Well, I rented the Doris Day Special (1971) hoping for a little light-hearted nostalgic bliss, but instead it got me thinking about horrible things like Charles Manson and AIDS.
I know you're probably thinking Gilligan has finally lost his grip on reality. On the contrary, I assure you that I am in full control of my senses. Bear with me as I walk you through it...
First of all, I should've known things were a bit "off" from the very beginning. The Doris Mary Anne Kapplehoff Special? WTF? Why did she use her real name? I listened to the director's commentary and the question was never answered satisfactorily. Something about Doris being tired of bland titles for specials. Yeah, right. I think it had something to do with the controversy and tragedy surrounding Doris and her son at this time.
Two years prior to taping this special, Doris' husband had died and she found that all of her vast fortune had been squandered. The legal proceedings would last for years, and it was never really resolved whether her husband (and her crook bastard attorney) had orchestrated the whole thing, or whether he was just naive. Either way, Doris was flat broke in 1968.
The 1971 special was a contractual obligation set up by her late husband which Doris still had to honor (maybe that's why she chose the funky title). The special itself is pretty boring and lame with an intro involving Doris pedaling a bike to the tune of a "Feelin' Groovy"/"Ob la di, Ob la da" montage. She also works in her animal rights interest with a skit involving a bunch of puppies. How adorable.
And of course, there's Perry Como...
Before I get back to the disturbing stuff, let's get one thing straight that I've been meaning to bring up: the 1970s were not all Six Million Dollar Man, Foghat and Evil Knievel - there was lots of Lawrence Welk and Perry Como to go around too. TV and radio weren't exclusively centered around hippie Baby Boomers and their slacker children - there was a big market for the older generation as well. For every dirty hippy there was a guy in white golf shoes with an ascot. Case in point: "My Love Is Blue" by Paul Mauriat was a #1 hit right before the Doors' "Hello, I Love You" hit #1 in '68. What a contrast!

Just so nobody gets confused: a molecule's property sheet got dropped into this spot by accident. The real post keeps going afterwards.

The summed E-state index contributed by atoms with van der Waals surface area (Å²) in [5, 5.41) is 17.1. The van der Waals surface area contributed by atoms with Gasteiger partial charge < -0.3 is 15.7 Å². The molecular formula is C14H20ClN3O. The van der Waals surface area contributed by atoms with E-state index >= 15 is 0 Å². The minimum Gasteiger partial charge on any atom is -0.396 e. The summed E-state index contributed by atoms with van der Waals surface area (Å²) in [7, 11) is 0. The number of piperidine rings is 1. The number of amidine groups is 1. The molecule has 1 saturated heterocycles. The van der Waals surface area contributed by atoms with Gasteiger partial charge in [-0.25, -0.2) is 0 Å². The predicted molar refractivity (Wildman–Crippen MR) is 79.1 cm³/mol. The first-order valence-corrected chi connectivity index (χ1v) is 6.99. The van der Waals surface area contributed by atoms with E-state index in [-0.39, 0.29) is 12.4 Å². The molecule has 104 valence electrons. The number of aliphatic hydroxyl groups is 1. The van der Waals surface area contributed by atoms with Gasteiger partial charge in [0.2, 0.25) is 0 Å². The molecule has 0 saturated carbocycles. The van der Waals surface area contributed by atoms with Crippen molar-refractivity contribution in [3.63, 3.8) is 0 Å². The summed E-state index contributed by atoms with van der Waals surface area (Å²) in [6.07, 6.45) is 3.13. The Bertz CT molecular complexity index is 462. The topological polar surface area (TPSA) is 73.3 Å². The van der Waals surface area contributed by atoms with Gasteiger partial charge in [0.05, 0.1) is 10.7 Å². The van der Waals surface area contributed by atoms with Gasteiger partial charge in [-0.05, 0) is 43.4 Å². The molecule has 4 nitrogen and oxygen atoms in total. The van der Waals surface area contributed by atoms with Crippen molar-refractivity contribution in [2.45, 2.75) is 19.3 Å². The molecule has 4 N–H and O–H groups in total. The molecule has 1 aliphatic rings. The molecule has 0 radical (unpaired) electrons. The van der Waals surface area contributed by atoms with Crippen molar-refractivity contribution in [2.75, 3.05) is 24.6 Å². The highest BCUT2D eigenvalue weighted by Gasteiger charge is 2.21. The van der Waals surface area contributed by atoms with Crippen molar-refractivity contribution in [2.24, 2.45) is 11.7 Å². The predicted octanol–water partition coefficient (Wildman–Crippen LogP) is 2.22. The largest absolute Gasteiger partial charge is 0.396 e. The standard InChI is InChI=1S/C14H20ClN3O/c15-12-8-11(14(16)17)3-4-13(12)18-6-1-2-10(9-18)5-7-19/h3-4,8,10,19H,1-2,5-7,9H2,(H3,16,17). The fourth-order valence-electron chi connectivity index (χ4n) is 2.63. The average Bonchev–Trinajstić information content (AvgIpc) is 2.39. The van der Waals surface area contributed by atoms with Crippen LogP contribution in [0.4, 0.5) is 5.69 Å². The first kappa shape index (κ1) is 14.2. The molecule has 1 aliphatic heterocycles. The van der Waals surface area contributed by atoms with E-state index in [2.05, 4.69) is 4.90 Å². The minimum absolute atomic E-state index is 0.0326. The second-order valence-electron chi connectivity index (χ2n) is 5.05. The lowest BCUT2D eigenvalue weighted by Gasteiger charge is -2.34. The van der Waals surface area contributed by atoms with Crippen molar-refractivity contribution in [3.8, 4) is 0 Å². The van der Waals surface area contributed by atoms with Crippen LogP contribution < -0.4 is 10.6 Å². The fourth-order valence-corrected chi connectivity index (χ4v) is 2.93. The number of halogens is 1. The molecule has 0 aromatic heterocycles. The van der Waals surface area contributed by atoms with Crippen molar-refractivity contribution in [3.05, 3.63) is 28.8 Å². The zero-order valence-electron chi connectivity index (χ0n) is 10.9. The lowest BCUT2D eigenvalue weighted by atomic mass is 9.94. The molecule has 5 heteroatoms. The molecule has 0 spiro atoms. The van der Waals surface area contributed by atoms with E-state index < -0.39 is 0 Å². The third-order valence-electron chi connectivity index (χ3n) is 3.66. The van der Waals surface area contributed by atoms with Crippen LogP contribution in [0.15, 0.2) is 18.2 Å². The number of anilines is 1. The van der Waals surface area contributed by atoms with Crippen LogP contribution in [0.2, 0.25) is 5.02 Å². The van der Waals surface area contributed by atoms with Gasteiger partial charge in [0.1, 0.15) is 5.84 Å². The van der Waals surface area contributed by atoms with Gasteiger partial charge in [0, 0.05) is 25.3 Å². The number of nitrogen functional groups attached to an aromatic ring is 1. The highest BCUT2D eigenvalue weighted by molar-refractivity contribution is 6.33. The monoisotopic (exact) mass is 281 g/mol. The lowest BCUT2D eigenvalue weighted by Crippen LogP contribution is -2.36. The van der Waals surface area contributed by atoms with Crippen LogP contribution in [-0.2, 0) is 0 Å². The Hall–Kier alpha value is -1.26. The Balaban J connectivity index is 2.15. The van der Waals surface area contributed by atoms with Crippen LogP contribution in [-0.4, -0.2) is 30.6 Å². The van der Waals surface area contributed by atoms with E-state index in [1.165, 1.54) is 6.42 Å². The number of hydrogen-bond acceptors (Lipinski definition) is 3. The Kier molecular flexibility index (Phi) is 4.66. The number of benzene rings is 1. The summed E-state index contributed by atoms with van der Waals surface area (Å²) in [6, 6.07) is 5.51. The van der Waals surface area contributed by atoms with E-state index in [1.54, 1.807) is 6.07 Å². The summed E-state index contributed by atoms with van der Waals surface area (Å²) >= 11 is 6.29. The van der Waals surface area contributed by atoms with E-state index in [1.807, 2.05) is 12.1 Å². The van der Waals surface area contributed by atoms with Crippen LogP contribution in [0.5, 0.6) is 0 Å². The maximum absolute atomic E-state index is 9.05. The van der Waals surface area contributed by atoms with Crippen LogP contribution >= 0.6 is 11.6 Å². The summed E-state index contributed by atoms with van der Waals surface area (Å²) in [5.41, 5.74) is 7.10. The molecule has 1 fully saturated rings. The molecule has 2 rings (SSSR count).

Anyway, also in 1968, Doris Day's son hooked up with Charles Manson...
That's Doris' son Terry in the picture above. He was quite the talented producer and musician who worked with hot bands like The Byrds and Paul Revere and the Raiders. Around this time, Melcher was auditioning an up-and-coming musician named Charles Manson.
When Melcher declined to sign him, Manson continued to visit Melcher's home -which he shared with his girlfriend Candice Bergen...
Melcher had leased his home to Roman Polanski and Sharon Tate. Manson family member, Susan Atkins, stated before a Grand Jury that the house was chosen as the scene for the murders:
"... to instill fear into Terry Melcher because Terry had given us his word on a few things and never came through with them".
Melcher went into seclusion following the murders and resurfaced in 1970 to completely ruin a Byrds album (often referred to as "Melcher's Folly"). Around this time, Melcher produced several of his mother's specials including this one in 1971.
In this special we get a look at one of Doris' good friends, the still-in-the-closet Rock Hudson...
Around this time, Hudson was starring as a depraved gym teacher in Pretty Maids All In a Row (I told you I can't stop coming back to this insanely intriguing movie -see post ). About 15 years later, Hudson would once again join Doris on a TV special, but by this time AIDS was showing its signs (from Wikipedia):
His gaunt appearance, and his nearly incoherent speech, were so shocking it was broadcast again all over the national news shows that night and for weeks to come. Day herself stared at him throughout their appearance.
And so there you have it - a seemingly innocent little TV special is turned upside down in the hands of your humble blogger. Oh well. Did I mention this was my 200th post? Hooray!